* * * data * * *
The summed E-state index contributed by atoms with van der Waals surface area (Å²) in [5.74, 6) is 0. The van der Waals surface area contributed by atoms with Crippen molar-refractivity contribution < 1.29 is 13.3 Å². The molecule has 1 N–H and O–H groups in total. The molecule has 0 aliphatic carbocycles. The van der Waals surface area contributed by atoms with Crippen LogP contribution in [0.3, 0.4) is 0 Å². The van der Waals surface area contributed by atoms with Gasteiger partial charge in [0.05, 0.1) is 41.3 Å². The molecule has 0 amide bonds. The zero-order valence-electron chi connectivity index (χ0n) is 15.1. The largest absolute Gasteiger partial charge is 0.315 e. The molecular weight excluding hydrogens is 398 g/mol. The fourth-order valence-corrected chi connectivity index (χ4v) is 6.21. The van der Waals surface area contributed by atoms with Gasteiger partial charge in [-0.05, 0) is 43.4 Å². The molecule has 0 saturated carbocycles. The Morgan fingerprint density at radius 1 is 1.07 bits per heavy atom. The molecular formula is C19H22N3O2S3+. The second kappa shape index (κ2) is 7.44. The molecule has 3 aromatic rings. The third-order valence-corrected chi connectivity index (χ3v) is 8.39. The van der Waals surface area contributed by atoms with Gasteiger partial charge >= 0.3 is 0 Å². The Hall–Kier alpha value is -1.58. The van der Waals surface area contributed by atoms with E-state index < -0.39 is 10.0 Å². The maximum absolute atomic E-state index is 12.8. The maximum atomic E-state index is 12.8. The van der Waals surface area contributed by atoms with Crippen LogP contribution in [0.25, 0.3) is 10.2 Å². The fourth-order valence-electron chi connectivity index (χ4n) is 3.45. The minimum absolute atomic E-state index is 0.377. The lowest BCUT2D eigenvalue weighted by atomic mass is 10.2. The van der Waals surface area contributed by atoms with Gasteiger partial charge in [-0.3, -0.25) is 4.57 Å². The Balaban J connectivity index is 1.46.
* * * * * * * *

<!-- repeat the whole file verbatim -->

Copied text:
The summed E-state index contributed by atoms with van der Waals surface area (Å²) in [5.74, 6) is 0. The van der Waals surface area contributed by atoms with Crippen molar-refractivity contribution < 1.29 is 13.3 Å². The molecule has 1 N–H and O–H groups in total. The molecule has 0 aliphatic carbocycles. The van der Waals surface area contributed by atoms with Crippen LogP contribution in [0.3, 0.4) is 0 Å². The van der Waals surface area contributed by atoms with Gasteiger partial charge in [0.05, 0.1) is 41.3 Å². The molecule has 0 amide bonds. The zero-order valence-electron chi connectivity index (χ0n) is 15.1. The largest absolute Gasteiger partial charge is 0.315 e. The molecular weight excluding hydrogens is 398 g/mol. The fourth-order valence-corrected chi connectivity index (χ4v) is 6.21. The van der Waals surface area contributed by atoms with Gasteiger partial charge in [-0.05, 0) is 43.4 Å². The molecule has 0 saturated carbocycles. The Morgan fingerprint density at radius 1 is 1.07 bits per heavy atom. The molecular formula is C19H22N3O2S3+. The second kappa shape index (κ2) is 7.44. The molecule has 3 aromatic rings. The third-order valence-corrected chi connectivity index (χ3v) is 8.39. The van der Waals surface area contributed by atoms with Gasteiger partial charge >= 0.3 is 0 Å². The Hall–Kier alpha value is -1.58. The van der Waals surface area contributed by atoms with E-state index < -0.39 is 10.0 Å². The maximum absolute atomic E-state index is 12.8. The maximum atomic E-state index is 12.8. The van der Waals surface area contributed by atoms with Crippen LogP contribution in [0.25, 0.3) is 10.2 Å². The fourth-order valence-electron chi connectivity index (χ4n) is 3.45. The minimum absolute atomic E-state index is 0.377. The lowest BCUT2D eigenvalue weighted by atomic mass is 10.2. The van der Waals surface area contributed by atoms with Gasteiger partial charge in [-0.3, -0.25) is 4.57 Å². The Balaban J connectivity index is 1.46.